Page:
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Burn -- fiction by Julie Zhu

The monitor beeped monotonously as I reach for the needle, the green zig-zagged line displaying my heartbeat slowed to a stop as I tug on it gently, pulling it out from under my skin. The cold and damp room smelled of sweat and the faintest trace of blood, but none of it bothered me anymore. I slowly and carefully sit upright on my bed, the hinges creaking and the ripped foam grazing my skin. My brain numbs for a second to adjust to the new position, my hair matted to the side of my face, and the stiff and crinkled blue hospital gown presses itself into my thigh, leaving creases. My mind still a daze, I hoist myself up and walk with weakening muscles and trembling limbs to the window- my only outlet to the outside world. I feel my jaw clenching and back tightening as I stand there, gazing emptily into the busy streets where I have walked my whole life, I know them just the same as if they were etched in my head with a sharp knife, scored in deep like some strange work of art. These are the streets I grew up on.


For the most part, I’ve behaved in this place. Secluded, yes, but one wrong move could send me back to court. The fire that left bruises on my belly, cuts on my thighs, burns on my arms was the very same thing that had landed me where the “crazies” live- here in the asylum. It took away my mother. Sister. And it threatened to take me with it, and yet it failed. But the ones who had thought I’d ignited it was the real culprits. The deafening roar and unmistakable rumble of the enormous flames had engraved itself in my mind and body, but so have the people who had put me here. They insisted that I, a nine-year back then, could have done this outrageous thing and was a pyromaniac.


I slip my gaze away from the window and force myself to look at the mirror, a single tear trailing down my cheeks, onto my chin, and dripping to my chest. The universe had not been fair to me. As I release the breath I didn’t know I was holding, I saw the answer, clear as day. Revenge. I would get back it for what it had done to me. It punched. I would punch harder. I was tired of hoping, tired of believing- tired, tired, tired. But what did I want to feel? I was scared, yet longing. I’m here, thinking about how the hundreds of nights I had thought about this on the down-low with a steady heartbeat. I hear a knock on my door and swiftly jump back to bed, slipping my body under the covers. I force my breath to slow down and adjusting myself to look like I had been resting serenely.


“Robin,” comes a sickly sweet voice that I know now is my therapist. I catch sight of her bright yellow scarf that has become her trademark look. She pulls up a chair and taps her pencil on her clipboard and smiles her toothy smile.


“Megan,” I respond, mimicking her sugary tone. Cocky, not rude. Playful, but not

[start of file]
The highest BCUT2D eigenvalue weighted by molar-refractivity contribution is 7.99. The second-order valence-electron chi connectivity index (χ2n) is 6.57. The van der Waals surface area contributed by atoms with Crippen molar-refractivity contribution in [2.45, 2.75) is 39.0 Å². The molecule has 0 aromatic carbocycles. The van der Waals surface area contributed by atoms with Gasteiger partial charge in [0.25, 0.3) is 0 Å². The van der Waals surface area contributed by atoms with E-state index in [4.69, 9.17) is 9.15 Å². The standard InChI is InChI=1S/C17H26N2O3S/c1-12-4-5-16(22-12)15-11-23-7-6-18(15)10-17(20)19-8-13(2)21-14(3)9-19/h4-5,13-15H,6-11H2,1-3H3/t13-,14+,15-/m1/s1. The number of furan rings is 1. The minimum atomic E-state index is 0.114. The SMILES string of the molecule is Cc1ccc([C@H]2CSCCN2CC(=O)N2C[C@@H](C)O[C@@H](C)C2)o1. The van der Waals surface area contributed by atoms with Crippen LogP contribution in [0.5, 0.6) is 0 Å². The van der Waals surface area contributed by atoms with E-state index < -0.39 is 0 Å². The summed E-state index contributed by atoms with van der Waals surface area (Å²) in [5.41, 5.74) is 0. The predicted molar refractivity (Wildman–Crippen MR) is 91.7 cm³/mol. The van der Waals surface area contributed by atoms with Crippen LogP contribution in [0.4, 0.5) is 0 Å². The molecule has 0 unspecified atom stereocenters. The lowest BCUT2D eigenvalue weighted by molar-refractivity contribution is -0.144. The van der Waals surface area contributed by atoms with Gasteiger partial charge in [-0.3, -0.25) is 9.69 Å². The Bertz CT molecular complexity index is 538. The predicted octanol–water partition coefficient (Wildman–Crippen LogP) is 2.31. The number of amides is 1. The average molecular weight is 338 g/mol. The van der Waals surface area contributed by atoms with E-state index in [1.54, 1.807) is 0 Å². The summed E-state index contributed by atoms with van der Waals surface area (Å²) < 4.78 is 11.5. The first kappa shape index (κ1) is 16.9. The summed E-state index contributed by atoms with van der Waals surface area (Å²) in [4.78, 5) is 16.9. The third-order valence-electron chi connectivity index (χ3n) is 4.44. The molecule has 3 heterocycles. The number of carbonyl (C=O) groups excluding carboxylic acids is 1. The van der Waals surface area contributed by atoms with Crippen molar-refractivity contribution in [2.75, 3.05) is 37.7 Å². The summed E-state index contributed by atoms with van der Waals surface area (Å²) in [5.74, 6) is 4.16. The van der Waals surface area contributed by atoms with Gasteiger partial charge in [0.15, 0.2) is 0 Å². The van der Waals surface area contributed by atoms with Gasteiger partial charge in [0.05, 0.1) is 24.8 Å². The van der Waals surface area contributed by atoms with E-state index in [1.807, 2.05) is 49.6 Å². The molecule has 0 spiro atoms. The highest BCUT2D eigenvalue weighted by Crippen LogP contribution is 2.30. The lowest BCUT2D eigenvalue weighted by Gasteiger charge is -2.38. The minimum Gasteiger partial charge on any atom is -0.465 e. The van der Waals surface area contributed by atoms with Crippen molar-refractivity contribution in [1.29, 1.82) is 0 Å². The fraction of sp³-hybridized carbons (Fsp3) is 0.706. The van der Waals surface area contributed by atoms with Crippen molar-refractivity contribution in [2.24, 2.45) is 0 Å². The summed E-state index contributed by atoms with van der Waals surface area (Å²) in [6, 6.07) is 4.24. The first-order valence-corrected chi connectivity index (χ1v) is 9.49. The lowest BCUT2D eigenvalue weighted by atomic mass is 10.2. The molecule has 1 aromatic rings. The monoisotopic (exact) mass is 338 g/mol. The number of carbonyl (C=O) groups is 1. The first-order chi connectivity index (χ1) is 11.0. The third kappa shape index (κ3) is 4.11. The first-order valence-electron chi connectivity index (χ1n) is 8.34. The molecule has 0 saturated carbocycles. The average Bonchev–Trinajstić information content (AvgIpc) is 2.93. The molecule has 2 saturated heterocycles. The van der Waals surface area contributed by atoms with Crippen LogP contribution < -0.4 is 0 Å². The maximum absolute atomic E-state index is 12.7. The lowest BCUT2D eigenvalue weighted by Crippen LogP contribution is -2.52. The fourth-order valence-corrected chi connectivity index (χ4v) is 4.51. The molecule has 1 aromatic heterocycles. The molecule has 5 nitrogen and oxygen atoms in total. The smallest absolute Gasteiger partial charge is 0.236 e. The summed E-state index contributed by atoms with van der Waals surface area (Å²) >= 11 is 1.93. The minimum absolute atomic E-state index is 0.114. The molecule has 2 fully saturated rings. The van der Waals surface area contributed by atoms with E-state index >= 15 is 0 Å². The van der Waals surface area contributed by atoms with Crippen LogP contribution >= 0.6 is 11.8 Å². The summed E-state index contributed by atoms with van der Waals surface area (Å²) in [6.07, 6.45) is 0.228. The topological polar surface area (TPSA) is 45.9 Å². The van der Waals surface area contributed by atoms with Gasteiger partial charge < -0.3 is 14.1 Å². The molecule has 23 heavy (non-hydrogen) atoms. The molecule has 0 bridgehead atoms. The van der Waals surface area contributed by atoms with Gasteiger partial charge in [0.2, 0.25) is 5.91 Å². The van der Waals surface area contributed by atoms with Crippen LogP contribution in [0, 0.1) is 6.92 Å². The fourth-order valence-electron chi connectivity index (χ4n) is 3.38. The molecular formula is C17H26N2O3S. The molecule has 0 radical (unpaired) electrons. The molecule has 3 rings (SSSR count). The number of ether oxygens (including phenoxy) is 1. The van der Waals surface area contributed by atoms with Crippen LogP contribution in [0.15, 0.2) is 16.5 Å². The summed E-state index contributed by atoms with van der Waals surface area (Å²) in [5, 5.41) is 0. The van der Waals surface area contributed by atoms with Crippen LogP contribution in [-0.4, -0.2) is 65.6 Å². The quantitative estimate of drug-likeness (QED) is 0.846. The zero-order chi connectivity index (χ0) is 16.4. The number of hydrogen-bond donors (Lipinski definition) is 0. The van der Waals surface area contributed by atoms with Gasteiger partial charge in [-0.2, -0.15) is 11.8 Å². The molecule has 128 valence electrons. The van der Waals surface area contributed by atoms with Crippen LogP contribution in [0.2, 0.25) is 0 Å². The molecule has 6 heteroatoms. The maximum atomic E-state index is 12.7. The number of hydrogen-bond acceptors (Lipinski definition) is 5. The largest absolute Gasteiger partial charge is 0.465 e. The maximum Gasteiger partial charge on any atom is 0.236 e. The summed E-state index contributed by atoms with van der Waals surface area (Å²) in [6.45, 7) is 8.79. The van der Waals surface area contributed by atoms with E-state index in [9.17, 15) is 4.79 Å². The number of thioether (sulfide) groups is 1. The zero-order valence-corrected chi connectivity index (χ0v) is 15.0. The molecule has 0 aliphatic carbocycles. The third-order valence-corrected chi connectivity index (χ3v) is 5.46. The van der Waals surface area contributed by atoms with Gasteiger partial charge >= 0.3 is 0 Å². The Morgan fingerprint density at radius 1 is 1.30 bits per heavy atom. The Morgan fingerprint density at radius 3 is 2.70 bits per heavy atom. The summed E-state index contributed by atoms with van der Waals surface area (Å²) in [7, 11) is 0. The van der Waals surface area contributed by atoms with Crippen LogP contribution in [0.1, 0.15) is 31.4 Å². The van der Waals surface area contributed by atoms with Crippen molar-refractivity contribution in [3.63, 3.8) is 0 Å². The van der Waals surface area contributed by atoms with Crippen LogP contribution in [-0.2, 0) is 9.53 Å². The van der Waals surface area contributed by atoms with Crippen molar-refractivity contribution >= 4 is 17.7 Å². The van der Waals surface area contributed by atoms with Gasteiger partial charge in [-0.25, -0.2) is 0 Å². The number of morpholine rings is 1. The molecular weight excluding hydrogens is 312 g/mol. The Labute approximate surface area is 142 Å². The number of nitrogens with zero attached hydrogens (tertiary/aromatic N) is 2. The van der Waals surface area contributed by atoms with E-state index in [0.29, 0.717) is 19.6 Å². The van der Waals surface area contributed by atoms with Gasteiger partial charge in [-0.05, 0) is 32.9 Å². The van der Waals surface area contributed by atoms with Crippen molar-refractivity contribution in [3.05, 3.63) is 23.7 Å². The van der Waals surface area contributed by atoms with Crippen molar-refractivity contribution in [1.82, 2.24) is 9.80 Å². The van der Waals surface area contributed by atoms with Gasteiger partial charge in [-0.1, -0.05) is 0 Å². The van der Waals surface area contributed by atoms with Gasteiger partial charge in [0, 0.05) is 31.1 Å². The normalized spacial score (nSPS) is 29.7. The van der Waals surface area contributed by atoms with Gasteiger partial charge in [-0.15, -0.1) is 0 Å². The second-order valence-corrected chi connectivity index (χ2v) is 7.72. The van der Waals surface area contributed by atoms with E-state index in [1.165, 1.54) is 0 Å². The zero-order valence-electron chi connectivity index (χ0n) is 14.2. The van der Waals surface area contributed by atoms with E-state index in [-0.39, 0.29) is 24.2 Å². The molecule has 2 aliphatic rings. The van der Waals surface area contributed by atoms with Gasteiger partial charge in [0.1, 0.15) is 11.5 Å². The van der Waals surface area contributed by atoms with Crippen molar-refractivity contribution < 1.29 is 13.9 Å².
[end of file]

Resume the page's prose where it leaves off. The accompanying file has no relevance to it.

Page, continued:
enough to arise suspicion. Joke with her, but don’t overdo it. Relax, Robin. This is our last session. You’ll never see her again after this. She laughs and shakes her head. We continue with our usual routine.


“Any nausea, vomiting, or lightheadedness?”


“Nope, not in the past week.”


“Urges to light a fire? ”


“I’m over that. ”


“Thoughts of escape or suicide?”


“Happy as can be, Megan. I’m doing better, I promise.” I make a joke about the food I’ve been served and it’s over. She refills my pill bottle, leaves a paper of my prescription and exits. I get up calmly, head and shoulders square and tread softly to the mirror. Lifting it up, I smash one hand-sized corner piece off, carefully making sure there was minimal noise. I grab the papers Megan left and run to the window. The sun shines warmly, it’s brilliance piercing my eyes. I raise the glass up to let the beam of light reflect on it. It takes a while for me to find the right angle and when I do, I lift the papers up to it and wait. I feel my arms getting sore, but as soon as I see the now beige paper opening up a hole where the light is concentrated, I breathe a

sigh of relief. A smoldering, ashy tear opens up until it consumes half of the paper. I’m not a monster, I think to myself. I’m not a monster. Smoke erupts from the scar, but not yet a flame. I panic and for a moment, the rush of adrenaline inside of me fades just a little.


A single flame erupts from the midst of ashes, a bud that slowly but surely grows. My heart races with ecstasy as puffs of steam blind my vision. I limp and toss the now blazing on the bed, my skin suddenly prickling with excitement. My legs collapsed underneath my feet and I fall to the ground, curling against the concrete walls and watch as the embers fly, striking the ceiling panels, my blood pulsating through my veins. Was I a fool to think this could free me?


Hues of red and orange twirl around my eyes in a fiery dance- a phoenix shackled and bound-screaming, howling, wailing. I feel the scorching heat rise, the fire taunting and teasing me, edging me on. But for once, I’m in control. My gaze hardens and tears threaten to choke me. But not tonight. Tonight my heart wants out of my chest. It wants to beat free of its cage. It pounds and pounds and I feel it so distinctly, yet it doesn’t feel wrong or scare me at all. I suppress a chuckle building in the back of my throat as I watch my prison go up in flames. Burn, I think.


Burn.



Julie Zhu is a young writer from Dublin, Ohio who is also a published journalist and editor for The ChinaPress, producer/host of The Issue Of Self podcast, contemporary dancer, and flutist. She is passionate about various social justice issues, strives to find her authentic voice, and is heavily intrigued by the human psyche. Homesick for the city, Julie plans to move to New York as soon as she can and pick up combat kickboxing and become fluent in French.

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